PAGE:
Almost all ejaculates contain some bacteria; therefore, antibiotics are added to semen extenders used to prepare semen doses for artificial insemination, according to governmental directives, to inhibit bacterial growth. Semen extenders support sperm survival during preservation but also serve as a nutrient medium for bacterial growth. These bacteria cause sperm quality to deteriorate by producing metabolic byproducts and toxins, and may even cause disease in inseminated females. However, addition of antibiotics represents a non-therapeutic application and goes against current recommendations on their prudent use. Since most of the inseminated liquid passes out of the female into the environment, the normal flora of the female and bacteria in the environment are exposed to the antibiotics in the extender.
A further issue is that the efficacy of these antibiotics against the microorganisms found in semen is now being questioned. Viable bacteria were detected in boar semen despite the presence of antibiotics in semen extenders, as well as in frozen semen from bulls and stallions. Alternatives to antibiotics in semen extenders are clearly needed. A possibility would be to remove the contaminating bacteria by physical means immediately after semen collection, such as with colloid centrifugation.
A sperm preparation technique, Single Layer Centrifugation through a colloid, was developed previously by the PI. Using this technique it is possible to separate spermatozoa from most of the bacteria in boar and stallion semen samples. However, since only robust spermatozoa pass through the colloid, some are lost during the process. If lower density colloids were used it was possible to separate boar spermatozoa from bacteria without having a detrimental effect on sperm quality. In fact, sperm quality was better than controls when sperm samples were stored for 7 days at 17 °C. Now sperm fertility must be tested in artificial insemination.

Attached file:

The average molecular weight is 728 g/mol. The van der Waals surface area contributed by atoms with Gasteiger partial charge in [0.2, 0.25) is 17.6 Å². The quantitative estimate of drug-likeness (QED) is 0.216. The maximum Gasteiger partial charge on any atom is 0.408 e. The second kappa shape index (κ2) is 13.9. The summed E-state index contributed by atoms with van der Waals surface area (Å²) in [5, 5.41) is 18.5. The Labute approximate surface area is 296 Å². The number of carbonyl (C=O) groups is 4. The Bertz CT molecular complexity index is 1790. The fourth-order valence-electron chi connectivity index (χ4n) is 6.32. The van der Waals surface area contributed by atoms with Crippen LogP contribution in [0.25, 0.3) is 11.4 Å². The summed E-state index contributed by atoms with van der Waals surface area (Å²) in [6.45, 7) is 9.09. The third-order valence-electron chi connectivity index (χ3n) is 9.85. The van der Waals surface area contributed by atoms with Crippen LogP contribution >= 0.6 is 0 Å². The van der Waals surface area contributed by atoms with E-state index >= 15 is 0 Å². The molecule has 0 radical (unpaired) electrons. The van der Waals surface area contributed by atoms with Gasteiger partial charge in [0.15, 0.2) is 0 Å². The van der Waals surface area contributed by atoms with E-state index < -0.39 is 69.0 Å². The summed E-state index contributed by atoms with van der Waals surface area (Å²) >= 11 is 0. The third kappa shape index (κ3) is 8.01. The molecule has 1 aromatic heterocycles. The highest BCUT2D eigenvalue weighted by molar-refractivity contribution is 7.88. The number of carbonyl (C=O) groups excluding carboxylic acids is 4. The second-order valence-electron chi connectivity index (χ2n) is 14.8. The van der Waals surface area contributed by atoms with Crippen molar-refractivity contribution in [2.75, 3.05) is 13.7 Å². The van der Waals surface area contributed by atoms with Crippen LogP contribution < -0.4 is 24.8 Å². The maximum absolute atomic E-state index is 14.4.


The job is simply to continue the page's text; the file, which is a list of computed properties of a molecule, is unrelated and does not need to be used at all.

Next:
centrifugation of boar semen using a low density colloid will separate spermatozoa from bacteria without adversely affecting sperm quality. The resulting sperm samples will not have an adverse effect on uterine health or fertility in inseminated sows.
Relevance of the project
Globally there is concern about the spread of antimicrobial resistance. The emerging resistant bacteria are threatening our ability to treat common infections in the human population, resulting in prolonged illness, lengthier stays in hospital and requirement for more intensive care. Similarly, some infections in animals are proving to be difficult to treat because of resistance to antibiotics. The method of preparing boar semen under investigation could remove most of the bacteria from the semen without promoting antimicrobial resistance. Animal health, human health and the health of the environment would all benefit.
Previously financed by a pump grant from the Society for Reproduction and Fertility Jan 2018 to Dec 2020. Now financed by Carl Tryggers Foundation Jan 2022 to Dec 2024.
Professor Jane Morrell, Clinical Sciences, SLU